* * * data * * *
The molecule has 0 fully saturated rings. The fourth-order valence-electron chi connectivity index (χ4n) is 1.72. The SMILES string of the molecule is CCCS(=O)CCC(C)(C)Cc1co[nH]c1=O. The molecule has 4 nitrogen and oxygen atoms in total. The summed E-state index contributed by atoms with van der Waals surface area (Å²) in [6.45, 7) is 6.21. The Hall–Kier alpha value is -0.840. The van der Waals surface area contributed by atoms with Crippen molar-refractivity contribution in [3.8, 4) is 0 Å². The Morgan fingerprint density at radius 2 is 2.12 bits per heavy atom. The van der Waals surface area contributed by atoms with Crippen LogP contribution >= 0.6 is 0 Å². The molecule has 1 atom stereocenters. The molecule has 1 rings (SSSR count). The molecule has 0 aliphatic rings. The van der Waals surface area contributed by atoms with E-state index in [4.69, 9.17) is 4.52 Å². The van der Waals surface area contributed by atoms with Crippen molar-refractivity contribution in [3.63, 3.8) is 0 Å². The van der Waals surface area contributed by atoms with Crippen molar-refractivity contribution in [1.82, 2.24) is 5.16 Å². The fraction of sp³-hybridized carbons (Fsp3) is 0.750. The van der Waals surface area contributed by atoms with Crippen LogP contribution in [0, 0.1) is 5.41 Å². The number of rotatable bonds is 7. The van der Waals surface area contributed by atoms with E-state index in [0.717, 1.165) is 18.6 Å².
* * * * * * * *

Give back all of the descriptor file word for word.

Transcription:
The molecule has 0 fully saturated rings. The fourth-order valence-electron chi connectivity index (χ4n) is 1.72. The SMILES string of the molecule is CCCS(=O)CCC(C)(C)Cc1co[nH]c1=O. The molecule has 4 nitrogen and oxygen atoms in total. The summed E-state index contributed by atoms with van der Waals surface area (Å²) in [6.45, 7) is 6.21. The Hall–Kier alpha value is -0.840. The van der Waals surface area contributed by atoms with Crippen molar-refractivity contribution in [3.8, 4) is 0 Å². The Morgan fingerprint density at radius 2 is 2.12 bits per heavy atom. The van der Waals surface area contributed by atoms with Crippen LogP contribution >= 0.6 is 0 Å². The molecule has 1 atom stereocenters. The molecule has 1 rings (SSSR count). The molecule has 0 aliphatic rings. The van der Waals surface area contributed by atoms with E-state index in [4.69, 9.17) is 4.52 Å². The van der Waals surface area contributed by atoms with Crippen molar-refractivity contribution in [3.63, 3.8) is 0 Å². The van der Waals surface area contributed by atoms with Crippen molar-refractivity contribution in [1.82, 2.24) is 5.16 Å². The fraction of sp³-hybridized carbons (Fsp3) is 0.750. The van der Waals surface area contributed by atoms with Crippen LogP contribution in [0, 0.1) is 5.41 Å². The number of rotatable bonds is 7. The van der Waals surface area contributed by atoms with E-state index in [0.717, 1.165) is 18.6 Å².